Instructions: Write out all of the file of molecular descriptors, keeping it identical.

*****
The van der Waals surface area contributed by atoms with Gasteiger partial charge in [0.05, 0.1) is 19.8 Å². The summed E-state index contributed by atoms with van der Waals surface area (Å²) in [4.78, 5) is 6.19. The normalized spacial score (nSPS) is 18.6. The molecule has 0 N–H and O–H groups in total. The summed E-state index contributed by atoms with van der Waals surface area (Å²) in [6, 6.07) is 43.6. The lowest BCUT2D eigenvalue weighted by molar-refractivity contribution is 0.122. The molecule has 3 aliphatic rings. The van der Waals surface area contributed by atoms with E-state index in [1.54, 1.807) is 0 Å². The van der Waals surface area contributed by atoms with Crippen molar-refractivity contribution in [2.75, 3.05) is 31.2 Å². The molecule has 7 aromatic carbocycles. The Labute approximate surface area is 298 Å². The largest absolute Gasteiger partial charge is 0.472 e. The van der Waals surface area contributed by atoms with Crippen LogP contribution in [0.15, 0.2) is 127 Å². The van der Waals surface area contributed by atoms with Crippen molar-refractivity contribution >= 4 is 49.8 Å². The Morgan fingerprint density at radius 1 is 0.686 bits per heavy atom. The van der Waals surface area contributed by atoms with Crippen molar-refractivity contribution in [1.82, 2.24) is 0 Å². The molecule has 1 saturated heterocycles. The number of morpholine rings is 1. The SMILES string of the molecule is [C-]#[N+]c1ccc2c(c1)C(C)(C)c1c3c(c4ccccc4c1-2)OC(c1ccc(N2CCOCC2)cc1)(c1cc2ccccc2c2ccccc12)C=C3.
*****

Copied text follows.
The van der Waals surface area contributed by atoms with Gasteiger partial charge in [0.05, 0.1) is 19.8 Å². The summed E-state index contributed by atoms with van der Waals surface area (Å²) in [4.78, 5) is 6.19. The normalized spacial score (nSPS) is 18.6. The molecule has 0 N–H and O–H groups in total. The summed E-state index contributed by atoms with van der Waals surface area (Å²) in [6, 6.07) is 43.6. The lowest BCUT2D eigenvalue weighted by molar-refractivity contribution is 0.122. The molecule has 3 aliphatic rings. The van der Waals surface area contributed by atoms with E-state index in [1.54, 1.807) is 0 Å². The van der Waals surface area contributed by atoms with Crippen molar-refractivity contribution in [2.75, 3.05) is 31.2 Å². The molecule has 7 aromatic carbocycles. The Labute approximate surface area is 298 Å². The largest absolute Gasteiger partial charge is 0.472 e. The van der Waals surface area contributed by atoms with Crippen LogP contribution in [0.15, 0.2) is 127 Å². The van der Waals surface area contributed by atoms with Crippen molar-refractivity contribution >= 4 is 49.8 Å². The Morgan fingerprint density at radius 1 is 0.686 bits per heavy atom. The van der Waals surface area contributed by atoms with Crippen molar-refractivity contribution in [1.82, 2.24) is 0 Å². The molecule has 1 saturated heterocycles. The number of morpholine rings is 1. The SMILES string of the molecule is [C-]#[N+]c1ccc2c(c1)C(C)(C)c1c3c(c4ccccc4c1-2)OC(c1ccc(N2CCOCC2)cc1)(c1cc2ccccc2c2ccccc12)C=C3.